The deadly attack on a Parkland, Fla., high school last week mobilized not only students to demand action on gun control, but also may have spurred action in Washington.

On Tuesday, President Trump asked the Department of Justice for regulations that would ban so-called “bump stocks.” It’s a move that Republican National Committee spokeswoman Kayleigh McEnany says shows the issue doesn’t have to be a partisan one.

“Our party can make change. Just because you’re pro-Second Amendment, just because you are with the NRA or seeing money from the NRA, that doesn’t mean you don’t want to do everything possible to avert tragedies like this,” she told Cheddar. “That’s why you’re seeing Republican lawmakers talk about background check systems and Republican lawmakers also talking about bump stocks. These are things that are compatible with the Second Amendment.”

Nineteen-year-old Nikolas Cruz opened fire at Marjory Stoneman Douglas High School on Valentine’s Day, an attack that left 17 dead and more than a dozen injured.

In the wake of the attack, several students have emerged as advocates for gun control, organizing marches to local and federal government offices and addressing what they saw as President Trump’s inadequate response to the events.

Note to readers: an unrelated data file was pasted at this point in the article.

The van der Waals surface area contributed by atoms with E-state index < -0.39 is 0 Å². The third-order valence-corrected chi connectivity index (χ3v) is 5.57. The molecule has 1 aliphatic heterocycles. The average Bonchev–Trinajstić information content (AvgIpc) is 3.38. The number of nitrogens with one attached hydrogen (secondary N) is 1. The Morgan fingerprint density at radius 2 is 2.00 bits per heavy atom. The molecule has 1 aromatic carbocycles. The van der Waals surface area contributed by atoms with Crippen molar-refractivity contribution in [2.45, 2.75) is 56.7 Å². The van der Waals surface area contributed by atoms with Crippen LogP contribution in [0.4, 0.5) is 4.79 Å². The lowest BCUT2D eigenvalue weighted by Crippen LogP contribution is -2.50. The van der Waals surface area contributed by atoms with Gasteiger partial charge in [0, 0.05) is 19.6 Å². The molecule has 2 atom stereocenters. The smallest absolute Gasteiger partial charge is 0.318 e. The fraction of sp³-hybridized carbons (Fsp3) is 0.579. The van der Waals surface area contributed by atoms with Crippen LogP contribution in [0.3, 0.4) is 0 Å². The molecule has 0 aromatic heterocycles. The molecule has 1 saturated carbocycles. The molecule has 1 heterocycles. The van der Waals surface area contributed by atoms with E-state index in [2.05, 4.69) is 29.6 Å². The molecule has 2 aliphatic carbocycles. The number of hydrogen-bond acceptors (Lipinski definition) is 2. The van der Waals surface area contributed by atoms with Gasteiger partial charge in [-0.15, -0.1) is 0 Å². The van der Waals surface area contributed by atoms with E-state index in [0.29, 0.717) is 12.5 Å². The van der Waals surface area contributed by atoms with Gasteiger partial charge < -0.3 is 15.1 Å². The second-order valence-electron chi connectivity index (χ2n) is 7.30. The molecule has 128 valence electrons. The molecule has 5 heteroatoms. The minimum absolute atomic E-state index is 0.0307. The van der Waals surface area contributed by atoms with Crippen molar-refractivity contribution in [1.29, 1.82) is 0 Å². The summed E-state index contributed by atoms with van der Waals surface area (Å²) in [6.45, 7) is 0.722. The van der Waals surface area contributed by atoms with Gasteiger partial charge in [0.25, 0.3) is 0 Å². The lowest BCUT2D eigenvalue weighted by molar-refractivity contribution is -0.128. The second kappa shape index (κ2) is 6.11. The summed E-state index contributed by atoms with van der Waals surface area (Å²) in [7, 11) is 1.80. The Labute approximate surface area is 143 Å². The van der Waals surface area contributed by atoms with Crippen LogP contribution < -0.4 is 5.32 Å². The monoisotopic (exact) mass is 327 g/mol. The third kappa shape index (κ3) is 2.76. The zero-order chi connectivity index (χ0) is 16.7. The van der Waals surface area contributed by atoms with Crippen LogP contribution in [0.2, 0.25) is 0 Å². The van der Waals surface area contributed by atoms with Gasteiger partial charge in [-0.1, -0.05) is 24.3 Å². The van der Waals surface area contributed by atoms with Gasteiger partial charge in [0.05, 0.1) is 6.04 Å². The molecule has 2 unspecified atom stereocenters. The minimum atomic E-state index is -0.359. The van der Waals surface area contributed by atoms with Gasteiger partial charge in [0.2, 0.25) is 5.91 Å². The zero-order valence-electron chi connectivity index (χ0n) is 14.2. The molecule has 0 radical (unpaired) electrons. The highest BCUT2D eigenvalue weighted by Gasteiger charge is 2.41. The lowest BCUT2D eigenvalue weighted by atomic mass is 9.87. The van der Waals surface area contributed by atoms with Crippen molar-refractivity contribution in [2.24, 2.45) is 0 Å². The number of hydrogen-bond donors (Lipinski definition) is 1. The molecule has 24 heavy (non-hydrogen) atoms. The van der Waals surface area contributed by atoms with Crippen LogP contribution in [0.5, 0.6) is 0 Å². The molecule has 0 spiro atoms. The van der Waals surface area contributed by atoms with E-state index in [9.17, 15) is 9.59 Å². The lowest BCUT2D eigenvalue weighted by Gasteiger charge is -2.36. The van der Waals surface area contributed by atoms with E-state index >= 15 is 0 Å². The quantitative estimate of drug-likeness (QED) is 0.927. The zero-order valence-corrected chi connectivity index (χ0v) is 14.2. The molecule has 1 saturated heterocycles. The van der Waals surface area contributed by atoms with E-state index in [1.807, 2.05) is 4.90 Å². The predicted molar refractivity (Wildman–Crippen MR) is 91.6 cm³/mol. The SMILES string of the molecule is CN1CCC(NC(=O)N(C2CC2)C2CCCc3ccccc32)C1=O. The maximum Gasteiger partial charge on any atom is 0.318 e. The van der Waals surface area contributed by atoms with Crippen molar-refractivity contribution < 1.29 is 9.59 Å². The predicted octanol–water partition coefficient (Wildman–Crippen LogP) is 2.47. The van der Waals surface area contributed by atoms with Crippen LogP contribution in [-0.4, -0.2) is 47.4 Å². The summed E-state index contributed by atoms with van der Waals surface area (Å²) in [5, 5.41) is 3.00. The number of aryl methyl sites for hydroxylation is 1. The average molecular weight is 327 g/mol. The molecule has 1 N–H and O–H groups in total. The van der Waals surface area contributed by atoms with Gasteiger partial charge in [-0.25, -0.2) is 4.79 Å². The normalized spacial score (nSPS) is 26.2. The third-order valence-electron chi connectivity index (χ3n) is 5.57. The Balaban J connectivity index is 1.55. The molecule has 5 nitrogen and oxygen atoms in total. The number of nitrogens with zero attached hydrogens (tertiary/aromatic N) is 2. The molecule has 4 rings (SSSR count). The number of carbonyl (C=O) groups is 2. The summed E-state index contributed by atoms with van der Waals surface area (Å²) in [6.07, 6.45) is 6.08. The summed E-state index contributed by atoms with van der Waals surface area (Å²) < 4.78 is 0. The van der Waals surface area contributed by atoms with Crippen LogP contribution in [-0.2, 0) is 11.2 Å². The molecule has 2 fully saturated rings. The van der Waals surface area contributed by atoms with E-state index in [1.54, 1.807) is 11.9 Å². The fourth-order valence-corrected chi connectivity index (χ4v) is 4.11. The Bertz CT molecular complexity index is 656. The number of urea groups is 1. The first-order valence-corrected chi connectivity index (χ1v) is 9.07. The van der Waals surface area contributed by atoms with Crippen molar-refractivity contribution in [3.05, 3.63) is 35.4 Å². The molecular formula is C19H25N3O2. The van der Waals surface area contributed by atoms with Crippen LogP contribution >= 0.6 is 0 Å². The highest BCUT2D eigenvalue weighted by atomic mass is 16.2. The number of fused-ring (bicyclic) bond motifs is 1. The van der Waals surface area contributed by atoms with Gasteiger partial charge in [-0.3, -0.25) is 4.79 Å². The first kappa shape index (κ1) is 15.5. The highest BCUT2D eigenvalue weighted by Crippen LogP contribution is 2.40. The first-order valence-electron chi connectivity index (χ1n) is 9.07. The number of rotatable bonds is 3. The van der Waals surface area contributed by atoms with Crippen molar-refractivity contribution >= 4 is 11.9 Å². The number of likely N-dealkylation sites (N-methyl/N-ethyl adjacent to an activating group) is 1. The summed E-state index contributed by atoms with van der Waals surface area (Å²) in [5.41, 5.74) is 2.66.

Over the weekend, Trump expressed support for a bipartisan bill introduced by Senators John Cornyn (R-TX) and Chris Murphy (D-CT) to fix the background check system. That legislation was prompted by a shooting at a Sutherland Springs, Tex., church in November. The “bump stock” bill meanwhile, also bipartisan, came after the Las Vegas attack in October, in which a shooter used the devices to make a semi-automatic rifle act like a machine gun.

McEnany, who’s from the state of Florida, says that gun control regulations have to be a joint effort between states and the federal government.

“This has to be a multi-pronged approach,” she said. “We also need to look at mental health. We also need to look at the missed warning signs at the FBI, the fact that they were called and proper protocol wasn’t followed.”

For full interview, click here.